From The Art and Popular Culture Encyclopedia
The sex-positive movement is an ideology which promotes and embraces open sexuality with few limits.
The terms and concept of sex-positive (or, alternately sex-affirmative) and sex-negative are generally attributed to Wilhelm Reich. His hypothesis was that some societies view sexual expression as essentially good and healthy, while other societies take an overall negative view of sexuality and seek to repress and control the sex drive.
Like Reich, some contemporary advocates of sex-positivity define their philosophy in contrast to sex-negativity, which they identify as the dominant view of sex in Western culture and many non-Western cultures. According to these advocates, traditional Christian views of human sexuality define traditional Western values in relation to this subject. Thus, such proponents of sex-positivity claim that under the Western, Christian tradition, sex is seen as a destructive force except when it is redeemed by the saving grace of procreation, and sexual pleasure is seen as sinful. Sexual acts are ranked hierarchically, with marital heterosexuality at the top of the hierarchy and masturbation, homosexuality, and other sexualities that deviate from societal norms closer to the bottom. Medicine and psychiatry are said to have also contributed to sex-negativity, as they may, from time to time, designate some forms of sexuality that appear on the bottom of this hierarchy as being pathological (see Mental illness). However, Western societies which predate Christian influence, such as ancient Greece, have often endorsed forms of sexuality that strongly conflict with Christian beliefs.
The sex-positive movement does not in general make moral or ethical distinctions between heterosexual or homosexual sex, or indeed masturbation for people who are otherwise celibate, regarding these choices as matters of personal preference. Some sex-positive positions include acceptance of BDSM, asexuality, polyamory, transsexuality, transgenderism, and other forms of gender transgression in general. Most elements of the sex-positive movement advocate comprehensive and accurate sex education as part of its campaign.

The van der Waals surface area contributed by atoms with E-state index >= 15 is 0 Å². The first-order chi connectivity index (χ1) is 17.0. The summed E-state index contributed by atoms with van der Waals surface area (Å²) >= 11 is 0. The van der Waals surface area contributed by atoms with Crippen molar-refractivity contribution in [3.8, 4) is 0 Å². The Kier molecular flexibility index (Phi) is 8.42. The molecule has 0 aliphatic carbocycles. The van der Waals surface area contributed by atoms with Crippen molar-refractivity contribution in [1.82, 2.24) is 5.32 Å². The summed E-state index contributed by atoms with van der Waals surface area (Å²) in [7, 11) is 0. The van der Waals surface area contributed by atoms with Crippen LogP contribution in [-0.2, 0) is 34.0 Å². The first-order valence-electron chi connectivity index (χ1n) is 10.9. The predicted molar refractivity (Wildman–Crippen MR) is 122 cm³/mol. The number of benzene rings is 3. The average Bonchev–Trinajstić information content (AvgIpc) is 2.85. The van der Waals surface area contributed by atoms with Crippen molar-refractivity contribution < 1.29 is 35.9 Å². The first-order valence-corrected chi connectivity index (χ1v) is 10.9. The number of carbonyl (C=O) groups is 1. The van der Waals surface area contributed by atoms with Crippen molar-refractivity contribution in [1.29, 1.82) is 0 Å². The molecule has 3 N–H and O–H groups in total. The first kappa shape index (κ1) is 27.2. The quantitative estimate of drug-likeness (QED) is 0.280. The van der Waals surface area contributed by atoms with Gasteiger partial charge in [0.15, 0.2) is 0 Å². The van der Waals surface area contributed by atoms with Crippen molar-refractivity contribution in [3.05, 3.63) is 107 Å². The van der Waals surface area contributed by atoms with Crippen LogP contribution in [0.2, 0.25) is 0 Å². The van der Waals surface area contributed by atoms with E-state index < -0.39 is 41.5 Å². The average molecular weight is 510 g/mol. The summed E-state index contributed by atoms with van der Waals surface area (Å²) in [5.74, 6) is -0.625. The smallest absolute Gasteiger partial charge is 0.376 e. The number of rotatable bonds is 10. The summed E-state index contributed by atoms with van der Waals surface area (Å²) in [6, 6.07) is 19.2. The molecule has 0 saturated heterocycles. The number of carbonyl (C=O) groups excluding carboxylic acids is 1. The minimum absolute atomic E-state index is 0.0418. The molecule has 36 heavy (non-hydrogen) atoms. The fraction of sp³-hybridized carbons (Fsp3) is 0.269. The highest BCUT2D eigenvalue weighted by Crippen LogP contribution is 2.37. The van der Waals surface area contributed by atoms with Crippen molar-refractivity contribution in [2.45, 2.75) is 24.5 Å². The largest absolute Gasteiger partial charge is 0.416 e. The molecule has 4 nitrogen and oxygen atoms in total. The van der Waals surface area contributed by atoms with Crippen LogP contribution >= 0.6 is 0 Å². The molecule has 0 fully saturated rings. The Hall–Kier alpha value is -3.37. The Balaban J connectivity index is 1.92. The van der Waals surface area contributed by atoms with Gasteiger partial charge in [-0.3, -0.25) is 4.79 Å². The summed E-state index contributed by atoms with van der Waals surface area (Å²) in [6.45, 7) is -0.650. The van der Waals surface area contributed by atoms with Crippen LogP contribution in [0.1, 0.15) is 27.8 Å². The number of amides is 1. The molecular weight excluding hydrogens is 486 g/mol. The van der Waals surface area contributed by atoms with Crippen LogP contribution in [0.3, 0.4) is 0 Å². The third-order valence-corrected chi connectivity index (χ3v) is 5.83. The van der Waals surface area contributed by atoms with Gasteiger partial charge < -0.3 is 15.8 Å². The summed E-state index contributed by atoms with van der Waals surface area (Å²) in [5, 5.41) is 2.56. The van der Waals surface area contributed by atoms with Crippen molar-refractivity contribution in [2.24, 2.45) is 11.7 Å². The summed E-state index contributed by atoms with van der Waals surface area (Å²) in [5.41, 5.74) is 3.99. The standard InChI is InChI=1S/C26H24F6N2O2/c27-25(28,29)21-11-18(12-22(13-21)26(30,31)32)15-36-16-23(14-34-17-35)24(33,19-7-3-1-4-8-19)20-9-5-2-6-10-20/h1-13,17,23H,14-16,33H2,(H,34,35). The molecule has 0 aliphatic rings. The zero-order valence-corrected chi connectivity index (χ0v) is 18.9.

Some sex-positive theorists have analyzed sex-positivity in terms of intersection of race/culture, gender, sexuality, class, nationality, and spirituality. Farajaje-Jones (2000) highlighted the connection between white supremacist ideology and what he termed "erotophobia".
Several definitions of sex-positivity have been offered by sexologist Carol Queen:
Sex-positive, a term that's coming into cultural awareness, isn't a dippy love-child celebration of orgone – it's a simple yet radical affirmation that we each grow our own passions on a different medium, that instead of having two or three or even half a dozen sexual orientations, we should be thinking in terms of millions. "Sex-positive" respects each of our unique sexual profiles, even as we acknowledge that some of us have been damaged by a culture that tries to eradicate sexual difference and possibility.
It’s the cultural philosophy that understands sexuality as a potentially positive force in one’s life, and it can, of course, be contrasted with sex-negativity, which sees sex as problematic, disruptive, dangerous. Sex-positivity allows for and in fact celebrates sexual diversity, differing desires and relationships structures, and individual choices based on consent.